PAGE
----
As we can see, the data lake and the data warehouse serve different needs and use cases, so the tourism firm may need both types of storage solutions as it moves through its smart transformation journey. That said, can the data warehouse and data lake work together? Yes, they can. This can be achieved by converting the firm’s data storage system into a hybrid framework consisting of a data warehouse and a data lake. This way the firm extends the capabilities of the data warehouse by allowing data from the data lake to feed the queries that users perform against the data warehouse. With such an architecture, data sourcing and analytics become transparent to end users, as the data system itself determines which data is used to answer each query.

11.2.2 Integration and presentation level

Probably the second most difficult question that data and analytics-centric organizations must answer (after how to extract and integrate data for processing) is how to extract “useful” insights from data to support better decisionmaking. Data mining allows firms to understand the patterns that are hidden in large volumes of data (i.e., patterns in users’ web browsing, patterns in past purchase transactions, etc.). This knowledge is highly valuable for firms because it can help them plan and launch new marketing campaigns quickly, and to know if the firm’s products and services are attractive enough for customers or if the firm needs new suppliers or partners.

Data mining can be applied to many types of data, such as database data (e.g., relational databases, NoSQL databases), data in data warehouses, data streams, spatio-temporal data, time series, IoT data, etc. (F. Chen et al., 2015). One of the richest data sources that tourism firms can apply data mining techniques to is e-commerce, as it injects many data records into data warehouses (e.g., customer data, product data, billing data, etc.) that can be exploited to extract valuable knowledge for the firm. Some of the main data mining techniques available to the tourism firm are discussed below.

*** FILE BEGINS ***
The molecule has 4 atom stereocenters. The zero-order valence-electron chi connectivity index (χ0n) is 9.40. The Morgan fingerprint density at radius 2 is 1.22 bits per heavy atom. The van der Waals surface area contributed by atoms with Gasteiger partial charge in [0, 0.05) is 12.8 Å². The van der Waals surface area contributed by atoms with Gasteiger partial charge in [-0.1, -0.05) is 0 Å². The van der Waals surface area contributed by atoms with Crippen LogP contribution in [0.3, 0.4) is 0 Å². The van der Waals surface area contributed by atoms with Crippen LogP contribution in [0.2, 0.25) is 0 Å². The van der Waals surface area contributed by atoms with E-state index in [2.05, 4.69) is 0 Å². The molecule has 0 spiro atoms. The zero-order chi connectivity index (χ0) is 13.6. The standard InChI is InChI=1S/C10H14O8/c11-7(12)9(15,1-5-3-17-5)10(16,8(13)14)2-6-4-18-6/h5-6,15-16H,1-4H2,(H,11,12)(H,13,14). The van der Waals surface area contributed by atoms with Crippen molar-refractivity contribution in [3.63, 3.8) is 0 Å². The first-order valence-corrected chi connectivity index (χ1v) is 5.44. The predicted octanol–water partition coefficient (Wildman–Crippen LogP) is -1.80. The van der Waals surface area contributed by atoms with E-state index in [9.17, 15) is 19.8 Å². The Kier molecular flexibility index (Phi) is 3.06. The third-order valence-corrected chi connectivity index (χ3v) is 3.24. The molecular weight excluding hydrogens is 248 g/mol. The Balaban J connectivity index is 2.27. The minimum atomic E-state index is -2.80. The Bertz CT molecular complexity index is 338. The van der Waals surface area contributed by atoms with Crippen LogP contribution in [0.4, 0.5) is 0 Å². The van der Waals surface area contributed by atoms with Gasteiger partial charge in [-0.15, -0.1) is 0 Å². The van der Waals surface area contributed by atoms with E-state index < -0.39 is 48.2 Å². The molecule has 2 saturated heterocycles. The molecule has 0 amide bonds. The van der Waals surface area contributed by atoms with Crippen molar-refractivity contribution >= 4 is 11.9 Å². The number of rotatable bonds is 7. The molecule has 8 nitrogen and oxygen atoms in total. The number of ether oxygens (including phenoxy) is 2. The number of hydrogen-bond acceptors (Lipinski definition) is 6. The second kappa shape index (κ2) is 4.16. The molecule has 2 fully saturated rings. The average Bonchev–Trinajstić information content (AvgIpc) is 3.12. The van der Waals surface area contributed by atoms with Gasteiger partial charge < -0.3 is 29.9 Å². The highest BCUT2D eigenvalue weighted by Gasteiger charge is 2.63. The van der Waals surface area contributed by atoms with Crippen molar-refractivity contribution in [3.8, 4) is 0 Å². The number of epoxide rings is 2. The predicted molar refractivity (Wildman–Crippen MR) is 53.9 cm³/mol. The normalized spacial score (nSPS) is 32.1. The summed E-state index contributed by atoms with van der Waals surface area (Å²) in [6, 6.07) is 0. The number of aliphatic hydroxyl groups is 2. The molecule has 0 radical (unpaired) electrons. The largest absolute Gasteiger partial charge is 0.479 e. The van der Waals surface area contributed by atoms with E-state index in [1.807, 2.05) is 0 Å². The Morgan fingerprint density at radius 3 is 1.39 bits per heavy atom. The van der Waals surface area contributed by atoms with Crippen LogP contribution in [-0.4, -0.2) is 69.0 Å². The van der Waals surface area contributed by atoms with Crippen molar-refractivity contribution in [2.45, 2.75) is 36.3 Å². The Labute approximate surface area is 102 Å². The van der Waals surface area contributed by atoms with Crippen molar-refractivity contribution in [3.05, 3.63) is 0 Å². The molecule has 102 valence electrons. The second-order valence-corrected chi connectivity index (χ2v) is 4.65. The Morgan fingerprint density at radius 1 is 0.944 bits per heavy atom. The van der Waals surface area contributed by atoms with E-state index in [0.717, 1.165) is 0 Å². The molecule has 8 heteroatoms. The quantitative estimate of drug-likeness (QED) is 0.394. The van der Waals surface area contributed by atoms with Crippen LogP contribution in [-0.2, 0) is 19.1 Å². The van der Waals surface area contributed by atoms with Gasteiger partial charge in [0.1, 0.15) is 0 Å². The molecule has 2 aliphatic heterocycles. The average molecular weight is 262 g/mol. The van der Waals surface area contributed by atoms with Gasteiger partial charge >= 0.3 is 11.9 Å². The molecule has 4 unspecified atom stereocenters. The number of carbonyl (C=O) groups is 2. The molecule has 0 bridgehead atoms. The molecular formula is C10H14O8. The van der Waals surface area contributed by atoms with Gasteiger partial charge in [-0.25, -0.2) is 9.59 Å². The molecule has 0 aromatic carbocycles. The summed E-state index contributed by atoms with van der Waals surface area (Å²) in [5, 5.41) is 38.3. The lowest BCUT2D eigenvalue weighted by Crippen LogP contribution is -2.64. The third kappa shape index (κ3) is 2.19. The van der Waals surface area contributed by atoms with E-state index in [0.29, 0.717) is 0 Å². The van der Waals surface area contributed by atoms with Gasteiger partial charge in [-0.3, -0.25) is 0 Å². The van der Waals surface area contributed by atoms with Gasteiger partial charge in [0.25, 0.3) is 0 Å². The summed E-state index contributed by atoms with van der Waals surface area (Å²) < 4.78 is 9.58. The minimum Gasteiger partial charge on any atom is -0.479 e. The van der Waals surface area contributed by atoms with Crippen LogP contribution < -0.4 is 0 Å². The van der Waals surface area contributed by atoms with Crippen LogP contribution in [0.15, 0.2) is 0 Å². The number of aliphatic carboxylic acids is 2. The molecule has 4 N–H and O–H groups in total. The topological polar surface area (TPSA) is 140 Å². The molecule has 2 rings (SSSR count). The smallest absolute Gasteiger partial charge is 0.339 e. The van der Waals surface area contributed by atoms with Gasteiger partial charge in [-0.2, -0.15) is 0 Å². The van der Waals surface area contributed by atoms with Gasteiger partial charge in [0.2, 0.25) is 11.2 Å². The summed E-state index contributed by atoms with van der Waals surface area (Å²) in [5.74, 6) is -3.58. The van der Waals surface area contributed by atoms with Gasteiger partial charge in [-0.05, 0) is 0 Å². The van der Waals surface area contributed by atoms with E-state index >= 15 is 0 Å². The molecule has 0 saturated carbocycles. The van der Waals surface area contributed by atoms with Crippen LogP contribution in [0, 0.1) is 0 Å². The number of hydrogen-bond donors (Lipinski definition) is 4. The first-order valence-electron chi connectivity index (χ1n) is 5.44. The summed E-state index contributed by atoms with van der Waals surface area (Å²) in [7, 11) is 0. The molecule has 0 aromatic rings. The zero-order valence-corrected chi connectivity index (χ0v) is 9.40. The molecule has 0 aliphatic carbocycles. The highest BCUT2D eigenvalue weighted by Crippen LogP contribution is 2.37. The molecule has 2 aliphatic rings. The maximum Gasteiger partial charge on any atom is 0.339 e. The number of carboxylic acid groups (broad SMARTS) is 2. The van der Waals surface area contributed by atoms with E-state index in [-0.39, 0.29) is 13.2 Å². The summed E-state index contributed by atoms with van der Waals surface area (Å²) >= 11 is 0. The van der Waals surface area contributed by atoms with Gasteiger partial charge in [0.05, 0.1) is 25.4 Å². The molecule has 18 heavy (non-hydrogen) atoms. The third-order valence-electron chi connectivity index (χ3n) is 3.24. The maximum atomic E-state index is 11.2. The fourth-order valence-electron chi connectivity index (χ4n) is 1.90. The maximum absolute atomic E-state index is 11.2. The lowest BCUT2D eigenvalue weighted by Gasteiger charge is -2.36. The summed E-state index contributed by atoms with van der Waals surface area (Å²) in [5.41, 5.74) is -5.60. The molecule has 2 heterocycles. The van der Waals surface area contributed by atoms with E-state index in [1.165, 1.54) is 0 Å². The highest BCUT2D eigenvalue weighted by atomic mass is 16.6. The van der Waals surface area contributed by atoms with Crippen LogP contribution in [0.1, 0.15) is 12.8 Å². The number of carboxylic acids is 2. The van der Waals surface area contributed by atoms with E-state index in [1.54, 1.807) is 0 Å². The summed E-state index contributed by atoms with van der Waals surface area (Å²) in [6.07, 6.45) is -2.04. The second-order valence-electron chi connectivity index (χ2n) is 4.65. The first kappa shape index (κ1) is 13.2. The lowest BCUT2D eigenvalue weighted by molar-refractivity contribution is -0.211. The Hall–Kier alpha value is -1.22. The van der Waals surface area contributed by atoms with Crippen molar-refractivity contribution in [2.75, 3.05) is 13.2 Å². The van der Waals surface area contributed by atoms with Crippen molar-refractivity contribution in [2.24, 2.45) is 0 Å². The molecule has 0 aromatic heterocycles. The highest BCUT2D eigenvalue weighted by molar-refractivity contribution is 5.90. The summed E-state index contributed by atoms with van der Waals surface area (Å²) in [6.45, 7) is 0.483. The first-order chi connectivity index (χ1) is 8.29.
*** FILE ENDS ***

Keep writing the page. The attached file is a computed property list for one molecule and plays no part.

• Classification: It is the process of finding a set of functions (or attributes) that describe classes of data, to accurately predict the class of an object whose class is unknown. Classification is important in decision-making processes. It can be used, for example, to identify customer segments with low, medium, or high credit risk.

  • Clustering: It is an unsupervised learning method that analyzes data objects without even considering a previously known class model. Clustering uses algorithms that divide the data into meaningful groups so that the patterns in one group are similar and the patterns in other groups are different. For example, a search engine may group billions of web pages into different clusters, such as news, reviews, videos, etc.

  • Association analysis: It is the discovery of (association) rules that show that certain attributes appear normally in a data set. This type of analysis generates a general and qualitative knowledge that can be very useful for decision-making processes, such as when analyzing data on commercial transactions, shopping baskets, etc.

  • Time series analysis: It encompasses a set of methods designed to analyze a set of temporal data objects (usually large volumes of data with high dimensionality and regularly updated) and extract relevant statistical significance and other features.

  • Outlier analysis: It seeks to find patterns in data that are different from the rest of the data set. These patterns normally contain information that is valuable in explaining the abnormal behavior of a system based on the recorded data of its operation.